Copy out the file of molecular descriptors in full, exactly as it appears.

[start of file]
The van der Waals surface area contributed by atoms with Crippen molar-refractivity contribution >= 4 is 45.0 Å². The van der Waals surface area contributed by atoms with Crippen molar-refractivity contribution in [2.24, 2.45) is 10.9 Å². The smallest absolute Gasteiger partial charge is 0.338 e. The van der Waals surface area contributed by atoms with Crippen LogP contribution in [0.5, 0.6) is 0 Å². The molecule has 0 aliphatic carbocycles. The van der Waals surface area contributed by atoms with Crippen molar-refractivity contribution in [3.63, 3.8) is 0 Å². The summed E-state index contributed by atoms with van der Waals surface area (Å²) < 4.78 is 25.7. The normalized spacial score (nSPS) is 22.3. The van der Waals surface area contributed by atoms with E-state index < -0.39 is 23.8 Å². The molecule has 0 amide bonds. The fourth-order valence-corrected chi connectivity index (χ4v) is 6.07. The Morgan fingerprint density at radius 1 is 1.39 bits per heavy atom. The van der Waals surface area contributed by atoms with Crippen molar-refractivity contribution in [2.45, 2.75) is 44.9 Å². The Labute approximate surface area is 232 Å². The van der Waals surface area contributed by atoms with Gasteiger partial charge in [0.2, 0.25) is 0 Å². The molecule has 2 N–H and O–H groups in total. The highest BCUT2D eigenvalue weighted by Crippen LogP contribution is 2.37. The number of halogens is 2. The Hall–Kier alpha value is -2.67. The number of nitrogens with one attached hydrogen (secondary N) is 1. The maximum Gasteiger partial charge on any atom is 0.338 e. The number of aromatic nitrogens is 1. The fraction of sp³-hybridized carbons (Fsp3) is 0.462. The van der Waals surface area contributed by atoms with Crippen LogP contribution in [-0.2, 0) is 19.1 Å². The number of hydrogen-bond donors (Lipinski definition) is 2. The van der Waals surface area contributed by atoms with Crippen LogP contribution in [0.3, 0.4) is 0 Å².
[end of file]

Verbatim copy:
The van der Waals surface area contributed by atoms with Crippen molar-refractivity contribution >= 4 is 45.0 Å². The van der Waals surface area contributed by atoms with Crippen molar-refractivity contribution in [2.24, 2.45) is 10.9 Å². The smallest absolute Gasteiger partial charge is 0.338 e. The van der Waals surface area contributed by atoms with Crippen LogP contribution in [0.5, 0.6) is 0 Å². The molecule has 0 aliphatic carbocycles. The van der Waals surface area contributed by atoms with Crippen molar-refractivity contribution in [3.63, 3.8) is 0 Å². The summed E-state index contributed by atoms with van der Waals surface area (Å²) < 4.78 is 25.7. The normalized spacial score (nSPS) is 22.3. The van der Waals surface area contributed by atoms with E-state index < -0.39 is 23.8 Å². The molecule has 0 amide bonds. The fourth-order valence-corrected chi connectivity index (χ4v) is 6.07. The Morgan fingerprint density at radius 1 is 1.39 bits per heavy atom. The van der Waals surface area contributed by atoms with Crippen molar-refractivity contribution in [2.45, 2.75) is 44.9 Å². The Labute approximate surface area is 232 Å². The van der Waals surface area contributed by atoms with Gasteiger partial charge in [0.2, 0.25) is 0 Å². The molecule has 2 N–H and O–H groups in total. The highest BCUT2D eigenvalue weighted by Crippen LogP contribution is 2.37. The number of halogens is 2. The Hall–Kier alpha value is -2.67. The number of nitrogens with one attached hydrogen (secondary N) is 1. The maximum Gasteiger partial charge on any atom is 0.338 e. The number of aromatic nitrogens is 1. The fraction of sp³-hybridized carbons (Fsp3) is 0.462. The van der Waals surface area contributed by atoms with Crippen LogP contribution in [-0.2, 0) is 19.1 Å². The number of hydrogen-bond donors (Lipinski definition) is 2. The van der Waals surface area contributed by atoms with Crippen LogP contribution in [0.3, 0.4) is 0 Å².